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The Harmful Effects of Juuls

Nov 06, 2018 • by Katie Giannaras, Alvernia University
Smoking & Vaping

In today’s society, teenagers and young adults consider smoking cigarettes to be gross, cancerous, and that they cause you to smell. Alternatively, vaping is the new craze that has become quite popular, more specifically a small device called a Juul, the only issue is that teenagers and young adults do not truly understand the harmful side effects from using this device.

A Juul is a small rectangular vape that is very high in nicotine content, and can become highly addictive. They cost about forty to sixty dollars to start out, but every refill you buy after that costs twenty dollars for four “pods”. A pod is a small cartridge that you put into the actual Juul device that holds the vape liquid. The Juul pods come in ten different flavors, each varying from three to five percent nicotine content.

The Juul company was founded by two men, James and Adam, who were both former smokers. Their goal of inventing the Juul device was to help improve the lives of adult smokers. The founder’s intent is that, “As scientists, product designers and engineers, we believe that vaping can have a positive impact when used by smokers, and can have a negative impact when used by nonsmokers. Our goal is to maximize the positive and reduce the negative. These alternatives contain nicotine, which has not been shown to cause cancer but can create dependency. We believe that these alternatives are not appropriate for people who do not already smoke” (JUUL Labs, 2018).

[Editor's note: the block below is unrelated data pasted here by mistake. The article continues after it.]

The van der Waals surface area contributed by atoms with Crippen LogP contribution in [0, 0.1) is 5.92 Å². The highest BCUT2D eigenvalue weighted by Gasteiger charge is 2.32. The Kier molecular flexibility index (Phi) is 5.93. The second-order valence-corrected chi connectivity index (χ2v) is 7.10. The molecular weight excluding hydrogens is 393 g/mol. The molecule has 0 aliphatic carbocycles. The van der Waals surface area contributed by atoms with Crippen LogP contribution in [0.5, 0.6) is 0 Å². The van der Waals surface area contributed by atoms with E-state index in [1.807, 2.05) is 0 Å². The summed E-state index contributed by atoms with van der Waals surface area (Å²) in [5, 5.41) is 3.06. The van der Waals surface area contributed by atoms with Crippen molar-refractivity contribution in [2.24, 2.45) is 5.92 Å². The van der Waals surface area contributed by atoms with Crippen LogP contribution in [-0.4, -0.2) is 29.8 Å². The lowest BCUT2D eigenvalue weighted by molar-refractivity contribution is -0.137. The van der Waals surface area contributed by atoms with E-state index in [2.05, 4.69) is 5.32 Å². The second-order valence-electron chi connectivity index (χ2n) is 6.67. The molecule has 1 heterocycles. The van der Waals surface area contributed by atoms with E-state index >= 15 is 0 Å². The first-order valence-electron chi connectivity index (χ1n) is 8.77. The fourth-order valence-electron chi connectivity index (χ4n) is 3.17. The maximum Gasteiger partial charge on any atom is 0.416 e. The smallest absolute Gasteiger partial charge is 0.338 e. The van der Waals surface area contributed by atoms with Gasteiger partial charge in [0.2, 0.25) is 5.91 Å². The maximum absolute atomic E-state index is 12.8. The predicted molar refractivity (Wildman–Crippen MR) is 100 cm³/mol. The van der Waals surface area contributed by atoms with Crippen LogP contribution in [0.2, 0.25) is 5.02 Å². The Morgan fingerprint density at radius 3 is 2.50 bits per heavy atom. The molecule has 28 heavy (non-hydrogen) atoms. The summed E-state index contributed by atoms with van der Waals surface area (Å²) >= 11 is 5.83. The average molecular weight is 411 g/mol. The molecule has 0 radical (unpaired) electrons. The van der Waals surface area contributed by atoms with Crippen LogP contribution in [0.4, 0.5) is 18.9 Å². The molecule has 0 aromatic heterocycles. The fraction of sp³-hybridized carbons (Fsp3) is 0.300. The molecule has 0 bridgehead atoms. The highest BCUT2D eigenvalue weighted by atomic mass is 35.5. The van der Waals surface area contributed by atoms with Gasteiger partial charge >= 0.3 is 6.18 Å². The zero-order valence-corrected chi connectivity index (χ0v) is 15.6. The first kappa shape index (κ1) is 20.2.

Given that the founders of the Juul device did not intend their device to be used by people who were not previously smokers, it has turned into a popular device for teenagers and young adults to use. One of the large issues is that the audience that mainly uses the Juul do not understand the consequences it can have on them in the future. Angelica LaVito from CNBC says in her article, “The inspection comes weeks after the FDA announced a crackdown that requires e-cig manufacturers, including Juul, to submit plans to address youth use of their products within 60 days. The agency also threatened to ban some flavored nicotine liquids, which critics say attract kids to e-cigarettes” (7). It is good that companies such as the FDA are trying to make advances in order to make sure that young adults are not getting addicted to nicotine, but if they really wanted to teens and young adults could get their hands on flavored Juul pods in order to fuel their addiction.

Angelica LaVito also states, “The e-cigarette craze has driven what’s arguably the largest uptick of teen nicotine use in decades. That follows years of cigarette smoking among teens dropping to record lows” (10). If teens were more educated on what nicotine does to their bodies, they may be more hesitant to pick up a trend such as the Juul.

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